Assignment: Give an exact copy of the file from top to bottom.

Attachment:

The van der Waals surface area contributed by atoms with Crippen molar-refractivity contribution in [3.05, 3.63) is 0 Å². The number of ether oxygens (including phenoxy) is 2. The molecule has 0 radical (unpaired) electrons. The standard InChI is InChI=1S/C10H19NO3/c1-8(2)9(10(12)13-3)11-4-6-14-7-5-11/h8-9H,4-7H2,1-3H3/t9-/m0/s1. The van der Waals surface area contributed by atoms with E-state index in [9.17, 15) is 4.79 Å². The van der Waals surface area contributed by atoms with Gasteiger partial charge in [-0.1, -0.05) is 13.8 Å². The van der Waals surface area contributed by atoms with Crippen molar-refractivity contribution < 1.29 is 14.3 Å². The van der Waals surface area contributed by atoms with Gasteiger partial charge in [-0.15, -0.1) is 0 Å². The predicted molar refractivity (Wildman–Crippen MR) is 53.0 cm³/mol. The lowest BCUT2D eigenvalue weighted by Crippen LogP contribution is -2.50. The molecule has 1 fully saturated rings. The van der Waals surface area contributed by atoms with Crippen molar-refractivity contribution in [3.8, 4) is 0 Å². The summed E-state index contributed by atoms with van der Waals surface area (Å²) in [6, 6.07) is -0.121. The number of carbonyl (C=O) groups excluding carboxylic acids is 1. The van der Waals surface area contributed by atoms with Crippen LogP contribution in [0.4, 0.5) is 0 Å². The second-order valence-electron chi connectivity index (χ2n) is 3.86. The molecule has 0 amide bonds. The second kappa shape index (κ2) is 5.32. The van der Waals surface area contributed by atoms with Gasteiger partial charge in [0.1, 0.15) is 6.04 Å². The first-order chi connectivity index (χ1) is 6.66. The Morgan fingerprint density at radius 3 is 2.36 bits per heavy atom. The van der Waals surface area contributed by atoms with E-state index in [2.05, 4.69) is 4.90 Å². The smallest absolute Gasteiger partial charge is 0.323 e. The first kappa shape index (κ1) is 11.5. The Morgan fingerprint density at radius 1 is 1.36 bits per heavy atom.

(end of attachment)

The van der Waals surface area contributed by atoms with Crippen molar-refractivity contribution in [3.05, 3.63) is 0 Å². The number of ether oxygens (including phenoxy) is 2. The molecule has 0 radical (unpaired) electrons. The standard InChI is InChI=1S/C10H19NO3/c1-8(2)9(10(12)13-3)11-4-6-14-7-5-11/h8-9H,4-7H2,1-3H3/t9-/m0/s1. The van der Waals surface area contributed by atoms with E-state index in [9.17, 15) is 4.79 Å². The van der Waals surface area contributed by atoms with Gasteiger partial charge in [-0.1, -0.05) is 13.8 Å². The van der Waals surface area contributed by atoms with Crippen molar-refractivity contribution < 1.29 is 14.3 Å². The van der Waals surface area contributed by atoms with Gasteiger partial charge in [-0.15, -0.1) is 0 Å². The predicted molar refractivity (Wildman–Crippen MR) is 53.0 cm³/mol. The lowest BCUT2D eigenvalue weighted by Crippen LogP contribution is -2.50. The molecule has 1 fully saturated rings. The van der Waals surface area contributed by atoms with Crippen molar-refractivity contribution in [3.8, 4) is 0 Å². The summed E-state index contributed by atoms with van der Waals surface area (Å²) in [6, 6.07) is -0.121. The number of carbonyl (C=O) groups excluding carboxylic acids is 1. The van der Waals surface area contributed by atoms with Crippen LogP contribution in [0.4, 0.5) is 0 Å². The second-order valence-electron chi connectivity index (χ2n) is 3.86. The molecule has 0 amide bonds. The second kappa shape index (κ2) is 5.32. The van der Waals surface area contributed by atoms with Gasteiger partial charge in [0.1, 0.15) is 6.04 Å². The first-order chi connectivity index (χ1) is 6.66. The Morgan fingerprint density at radius 3 is 2.36 bits per heavy atom. The van der Waals surface area contributed by atoms with E-state index in [2.05, 4.69) is 4.90 Å². The smallest absolute Gasteiger partial charge is 0.323 e. The first kappa shape index (κ1) is 11.5. The Morgan fingerprint density at radius 1 is 1.36 bits per heavy atom.